Wednesday, 7 October 2009

It's Not You, it's the Market

Have you ever read the book He's Just Not That into You or seen the Sex and the City episode it was based on? (I do apologise for the references to the show, I promise I am not one of those women). It's about the liberation of truly understanding how the dating game works.

My approach to job hunting is similar to that, and my mantra is "It's not you, it's the market".

There is plenty of doom-laden recession porn to be found online about the plight of young people and graduates struggling to find their place on an insecure career ladder: here here here here here here here here here here here

I could go on. A young graduate could read all this and think, in a Marvin the Paranoid Android-esque sequence of defeatist thought processes, "oh, what is the point, I can't do anything in this situation" and conclude that applying for and getting a job has about the same odds of winning the lottery, resulting in a sitting duck graduate passively riding the recession wave. Boo hoo.

Or the said graduate could actually try buying a ticket for the lottery, and engineer that ticket into a winning ticket! Woo hoo! (Okay, we can also achieve it without the corny metaphor.)

I'm not an economics graduate but I have the understanding that the best thing I could probably do to boost my CV and to make my contribution to the speedy end of the job market of doom, is to start my own little business. For various reasons that I don't need to go into, this isn't really an option for me. However, I'm doing what I can. The problem here is two-fold.
1. I have no money.
2. I have no career.
But, as a result of both of these things, I have a lot of time.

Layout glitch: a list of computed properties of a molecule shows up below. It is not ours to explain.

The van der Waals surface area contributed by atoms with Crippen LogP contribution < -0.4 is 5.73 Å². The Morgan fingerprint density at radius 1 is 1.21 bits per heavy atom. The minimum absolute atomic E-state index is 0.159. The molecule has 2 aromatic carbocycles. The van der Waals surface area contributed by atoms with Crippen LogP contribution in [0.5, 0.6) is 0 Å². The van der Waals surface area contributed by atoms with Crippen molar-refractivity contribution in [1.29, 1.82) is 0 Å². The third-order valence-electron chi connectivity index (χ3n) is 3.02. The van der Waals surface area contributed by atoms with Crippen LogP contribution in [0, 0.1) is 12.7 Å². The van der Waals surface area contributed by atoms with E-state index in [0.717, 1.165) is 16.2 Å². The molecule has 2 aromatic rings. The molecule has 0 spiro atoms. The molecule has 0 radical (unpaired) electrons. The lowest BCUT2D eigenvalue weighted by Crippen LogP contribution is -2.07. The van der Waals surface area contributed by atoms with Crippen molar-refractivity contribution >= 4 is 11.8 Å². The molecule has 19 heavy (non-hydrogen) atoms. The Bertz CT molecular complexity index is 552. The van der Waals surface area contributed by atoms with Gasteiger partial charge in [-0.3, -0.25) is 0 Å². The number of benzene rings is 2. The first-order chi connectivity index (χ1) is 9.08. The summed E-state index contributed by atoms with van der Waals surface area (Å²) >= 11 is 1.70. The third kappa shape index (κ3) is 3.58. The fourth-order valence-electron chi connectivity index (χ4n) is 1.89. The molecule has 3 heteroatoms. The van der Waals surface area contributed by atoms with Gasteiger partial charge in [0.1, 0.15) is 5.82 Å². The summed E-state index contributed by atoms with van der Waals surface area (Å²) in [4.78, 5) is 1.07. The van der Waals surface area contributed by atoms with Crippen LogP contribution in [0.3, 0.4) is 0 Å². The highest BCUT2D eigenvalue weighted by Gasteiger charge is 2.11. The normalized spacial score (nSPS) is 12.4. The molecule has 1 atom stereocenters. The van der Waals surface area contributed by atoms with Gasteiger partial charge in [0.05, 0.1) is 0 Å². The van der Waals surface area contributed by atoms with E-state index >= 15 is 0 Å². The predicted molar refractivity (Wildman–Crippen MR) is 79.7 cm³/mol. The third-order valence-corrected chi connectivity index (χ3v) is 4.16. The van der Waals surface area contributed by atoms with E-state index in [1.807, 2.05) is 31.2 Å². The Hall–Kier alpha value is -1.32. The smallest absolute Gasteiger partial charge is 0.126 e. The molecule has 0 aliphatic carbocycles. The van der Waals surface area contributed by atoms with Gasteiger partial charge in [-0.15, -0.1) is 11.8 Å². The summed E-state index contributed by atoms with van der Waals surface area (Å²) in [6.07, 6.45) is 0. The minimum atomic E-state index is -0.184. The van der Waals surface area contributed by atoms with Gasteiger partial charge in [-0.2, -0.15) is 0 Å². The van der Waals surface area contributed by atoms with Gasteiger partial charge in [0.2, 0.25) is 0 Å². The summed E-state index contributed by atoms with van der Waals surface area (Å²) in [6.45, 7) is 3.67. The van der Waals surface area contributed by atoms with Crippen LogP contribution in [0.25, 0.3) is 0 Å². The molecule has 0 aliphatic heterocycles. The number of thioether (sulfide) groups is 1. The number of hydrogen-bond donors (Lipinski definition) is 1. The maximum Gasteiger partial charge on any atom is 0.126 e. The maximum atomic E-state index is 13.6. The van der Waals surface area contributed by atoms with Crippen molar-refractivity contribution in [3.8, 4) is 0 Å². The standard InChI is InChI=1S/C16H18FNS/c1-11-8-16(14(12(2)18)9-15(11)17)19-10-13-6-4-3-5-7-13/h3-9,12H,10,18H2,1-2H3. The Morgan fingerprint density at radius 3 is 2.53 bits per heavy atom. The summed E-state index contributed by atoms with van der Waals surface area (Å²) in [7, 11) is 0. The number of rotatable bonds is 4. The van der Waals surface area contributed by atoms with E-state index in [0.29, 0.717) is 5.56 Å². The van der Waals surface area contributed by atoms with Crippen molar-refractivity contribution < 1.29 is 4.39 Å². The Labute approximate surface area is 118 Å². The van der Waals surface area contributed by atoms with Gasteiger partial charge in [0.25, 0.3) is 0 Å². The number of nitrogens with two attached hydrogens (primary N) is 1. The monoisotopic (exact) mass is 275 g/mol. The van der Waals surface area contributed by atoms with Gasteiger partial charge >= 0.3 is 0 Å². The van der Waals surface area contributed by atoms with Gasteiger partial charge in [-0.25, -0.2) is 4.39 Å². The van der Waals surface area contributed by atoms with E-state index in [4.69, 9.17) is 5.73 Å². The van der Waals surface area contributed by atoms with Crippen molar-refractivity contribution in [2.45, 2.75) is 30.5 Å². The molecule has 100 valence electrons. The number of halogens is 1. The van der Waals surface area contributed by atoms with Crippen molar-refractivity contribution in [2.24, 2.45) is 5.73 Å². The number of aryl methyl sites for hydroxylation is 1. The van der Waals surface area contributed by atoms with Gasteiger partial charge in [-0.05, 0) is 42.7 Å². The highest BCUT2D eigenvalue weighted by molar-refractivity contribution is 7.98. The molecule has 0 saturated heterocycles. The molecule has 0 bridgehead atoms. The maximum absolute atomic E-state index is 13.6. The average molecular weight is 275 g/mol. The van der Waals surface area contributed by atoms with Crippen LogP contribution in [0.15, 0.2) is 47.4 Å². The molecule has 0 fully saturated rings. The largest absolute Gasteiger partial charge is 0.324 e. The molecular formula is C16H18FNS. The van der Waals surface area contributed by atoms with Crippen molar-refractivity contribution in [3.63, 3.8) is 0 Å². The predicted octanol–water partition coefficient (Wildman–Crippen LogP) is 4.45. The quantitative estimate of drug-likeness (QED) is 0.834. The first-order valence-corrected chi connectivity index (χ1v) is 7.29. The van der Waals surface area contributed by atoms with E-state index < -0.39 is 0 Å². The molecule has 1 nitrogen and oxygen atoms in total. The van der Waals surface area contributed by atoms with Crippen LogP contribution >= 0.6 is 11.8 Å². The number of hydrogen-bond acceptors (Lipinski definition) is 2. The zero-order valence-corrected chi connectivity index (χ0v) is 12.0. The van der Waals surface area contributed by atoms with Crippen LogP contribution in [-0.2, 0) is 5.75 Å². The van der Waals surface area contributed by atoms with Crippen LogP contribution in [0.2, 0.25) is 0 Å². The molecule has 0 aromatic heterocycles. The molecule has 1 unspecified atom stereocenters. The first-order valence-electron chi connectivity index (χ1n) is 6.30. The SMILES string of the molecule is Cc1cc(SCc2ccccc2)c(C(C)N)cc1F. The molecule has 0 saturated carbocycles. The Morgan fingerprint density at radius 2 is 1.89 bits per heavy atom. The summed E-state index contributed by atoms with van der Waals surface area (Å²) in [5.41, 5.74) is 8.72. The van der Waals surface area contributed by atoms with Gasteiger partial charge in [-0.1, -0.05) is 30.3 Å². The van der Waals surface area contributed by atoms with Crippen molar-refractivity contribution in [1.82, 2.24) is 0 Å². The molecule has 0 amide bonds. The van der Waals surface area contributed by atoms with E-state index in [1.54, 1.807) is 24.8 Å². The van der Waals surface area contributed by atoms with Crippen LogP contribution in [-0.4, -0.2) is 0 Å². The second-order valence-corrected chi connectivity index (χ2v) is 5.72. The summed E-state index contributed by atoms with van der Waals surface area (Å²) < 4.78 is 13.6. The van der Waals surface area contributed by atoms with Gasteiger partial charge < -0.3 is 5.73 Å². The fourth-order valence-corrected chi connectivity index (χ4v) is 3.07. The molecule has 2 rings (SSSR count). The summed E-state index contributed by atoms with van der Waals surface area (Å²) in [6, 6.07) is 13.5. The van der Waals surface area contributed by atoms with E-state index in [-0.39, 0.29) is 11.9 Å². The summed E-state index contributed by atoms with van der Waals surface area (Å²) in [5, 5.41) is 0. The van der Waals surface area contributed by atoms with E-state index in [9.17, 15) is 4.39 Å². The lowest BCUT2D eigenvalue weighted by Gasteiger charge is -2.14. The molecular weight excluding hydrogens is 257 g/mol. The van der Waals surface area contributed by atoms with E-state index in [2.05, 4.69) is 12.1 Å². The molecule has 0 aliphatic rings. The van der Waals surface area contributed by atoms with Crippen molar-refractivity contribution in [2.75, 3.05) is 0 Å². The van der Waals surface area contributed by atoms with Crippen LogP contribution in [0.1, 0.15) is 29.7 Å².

Obviously a lot of time is being spent applying for jobs. But to avoid the soul-destroying experience of job hunting mentioned earlier, I am also volunteering at a Barnardo's bookshop. I cannot overstate how great this is.

First of all, I get to categorize and organize books, which saves me from sitting in my bedroom doing the same with my CD collection over and over.

Second of all, I get to sell lots of wonderful second-hand books to people. I love chatting to the customers and helping them to find great bargains. I especially love talking to old ladies on a buzz from buying stashes of cheap wool from other charity shops, about all the knitting books we have.

Third, I enjoy getting to know the other volunteers, a diverse and interesting bunch of folks.

Fourth, I have a filler line for my CV. "What did you do in the recession, Daddy?"

Finally, it gives me the motivation to keep on trucking. Another rejection email? Another day of fruitless job hunting? No matter, I'll spend tomorrow morning drinking cups of tea, shelving books and smalltalking with the locals. Then I'll see what kind of shape the market is in by the afternoon.

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